From my window in Metzger Hall, I’ve got a front-and-center view of a massive pit opening up in the ground near Biola’s main entrance. Don’t worry, though: It’s the good kind of pit.

Each day over the past couple of months, I’ve watched a steady procession of trucks descend a dirt slope to haul away loads of freshly excavated earth. Each day, their work has moved further into the ground, getting us a bit closer to construction of the new Alton and Lydia Lim Center for Science, Technology and Health.

And while the view isn’t the prettiest and the tractors’ roars can be distracting — think of the T. rex from Jurassic Park — to me, these are the sights and sounds of God’s faithfulness. When I look out the window, I see his hand at work. In just a matter of months, the classrooms and equipment in this building will begin to prepare future generations of Christians for leadership roles in the ever-expanding and ever-more-important fields of science, technology and health care. I’m excited about what will take place in this building over the coming decades.

More than just anticipation of the future, though, the coming and going of the trucks has also given me a daily reminder of the significance that seemingly small and mundane activities can have for the fulfillment of a greater purpose. When the dust finally settles, the new building will have been built through tens of thousands of actions by thousands of people: paperwork submitted, prayers prayed, donations given, meetings attended, dump trucks filled.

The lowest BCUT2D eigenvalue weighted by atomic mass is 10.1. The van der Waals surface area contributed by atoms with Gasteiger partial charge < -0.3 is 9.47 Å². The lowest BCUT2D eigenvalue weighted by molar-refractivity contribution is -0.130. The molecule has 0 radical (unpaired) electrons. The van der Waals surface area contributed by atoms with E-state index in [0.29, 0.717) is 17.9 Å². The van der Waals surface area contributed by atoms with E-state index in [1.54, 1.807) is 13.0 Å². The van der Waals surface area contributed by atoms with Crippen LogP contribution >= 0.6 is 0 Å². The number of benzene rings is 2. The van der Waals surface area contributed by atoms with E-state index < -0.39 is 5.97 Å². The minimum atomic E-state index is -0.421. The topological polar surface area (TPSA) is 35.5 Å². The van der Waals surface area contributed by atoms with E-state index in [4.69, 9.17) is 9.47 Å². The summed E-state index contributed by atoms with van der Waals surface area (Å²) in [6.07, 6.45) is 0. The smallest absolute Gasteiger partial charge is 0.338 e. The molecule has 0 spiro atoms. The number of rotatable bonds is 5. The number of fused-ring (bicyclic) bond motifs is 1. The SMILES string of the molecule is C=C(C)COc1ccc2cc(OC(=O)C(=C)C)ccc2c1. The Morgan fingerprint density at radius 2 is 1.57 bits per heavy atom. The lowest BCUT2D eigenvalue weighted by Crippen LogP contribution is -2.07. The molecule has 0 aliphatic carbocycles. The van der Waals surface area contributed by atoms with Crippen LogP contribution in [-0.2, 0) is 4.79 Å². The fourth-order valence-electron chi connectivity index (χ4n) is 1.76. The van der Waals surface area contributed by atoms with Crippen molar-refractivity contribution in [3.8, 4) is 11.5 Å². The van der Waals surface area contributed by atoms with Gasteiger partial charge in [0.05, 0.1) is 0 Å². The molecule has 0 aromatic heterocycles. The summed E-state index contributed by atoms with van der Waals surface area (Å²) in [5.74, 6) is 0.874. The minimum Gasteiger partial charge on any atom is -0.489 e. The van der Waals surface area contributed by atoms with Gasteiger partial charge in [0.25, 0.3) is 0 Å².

When we look around at the broken state of our world — with its cultural shifts, political disarray, refugee crises, racial strife, spiritual emptiness — it’s natural to want radical, sudden change. But much like a building doesn’t materialize overnight, God doesn’t bring transformation in dramatic, all-at-once moments, at least not usually. Instead, he uses the steady, faithful work of people seeking to be obedient with the callings and vocations he’s given them. He uses the Spirit-produced fruit of his Spirit-filled image-bearers.

As Christians, we’re called to be faithful disciples who are being conformed daily to the character of Christ, trusting that he is at work in ways we don’t always see. One of the ways we do that is by pursuing Christ-like kindness, the subject of this issue’s cover story from President Barry H. Corey. As he points out, kindness isn’t the same thing as niceness. It’s a courageous, countercultural and sometimes costly posture of heart. A robust understanding of this “forgotten virtue” can have a profound impact on how we as Christians share our faith, engage in politics, serve the marginalized, bridge racial divides and go about our day-to-day work.

Throughout this issue, we spotlight alumni and professors who embody such kindness, living with “a firm center and soft edges,” as Corey puts it. Together, they represent untold thousands of Biolans whose steady, faithful work is playing an important role in a much larger mission — not unlike the trucks outside my window.